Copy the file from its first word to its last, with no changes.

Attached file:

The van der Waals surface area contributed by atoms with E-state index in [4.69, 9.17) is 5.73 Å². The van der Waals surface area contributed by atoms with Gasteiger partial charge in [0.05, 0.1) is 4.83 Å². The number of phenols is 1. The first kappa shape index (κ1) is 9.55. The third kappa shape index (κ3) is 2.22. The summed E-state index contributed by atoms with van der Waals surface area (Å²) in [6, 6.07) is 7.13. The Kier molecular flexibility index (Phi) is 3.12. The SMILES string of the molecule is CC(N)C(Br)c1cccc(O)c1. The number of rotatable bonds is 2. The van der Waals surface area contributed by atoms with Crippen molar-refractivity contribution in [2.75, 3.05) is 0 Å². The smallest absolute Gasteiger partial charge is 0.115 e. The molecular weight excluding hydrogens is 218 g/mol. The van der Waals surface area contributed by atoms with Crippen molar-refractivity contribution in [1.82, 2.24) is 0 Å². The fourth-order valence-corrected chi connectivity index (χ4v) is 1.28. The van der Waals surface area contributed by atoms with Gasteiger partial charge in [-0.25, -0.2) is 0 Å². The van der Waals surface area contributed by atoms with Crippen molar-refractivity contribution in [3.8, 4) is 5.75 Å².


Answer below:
The van der Waals surface area contributed by atoms with E-state index in [4.69, 9.17) is 5.73 Å². The van der Waals surface area contributed by atoms with Gasteiger partial charge in [0.05, 0.1) is 4.83 Å². The number of phenols is 1. The first kappa shape index (κ1) is 9.55. The third kappa shape index (κ3) is 2.22. The summed E-state index contributed by atoms with van der Waals surface area (Å²) in [6, 6.07) is 7.13. The Kier molecular flexibility index (Phi) is 3.12. The SMILES string of the molecule is CC(N)C(Br)c1cccc(O)c1. The number of rotatable bonds is 2. The van der Waals surface area contributed by atoms with Crippen molar-refractivity contribution in [2.75, 3.05) is 0 Å². The smallest absolute Gasteiger partial charge is 0.115 e. The molecular weight excluding hydrogens is 218 g/mol. The van der Waals surface area contributed by atoms with Crippen molar-refractivity contribution in [1.82, 2.24) is 0 Å². The fourth-order valence-corrected chi connectivity index (χ4v) is 1.28. The van der Waals surface area contributed by atoms with Gasteiger partial charge in [-0.25, -0.2) is 0 Å². The van der Waals surface area contributed by atoms with Crippen molar-refractivity contribution in [3.8, 4) is 5.75 Å².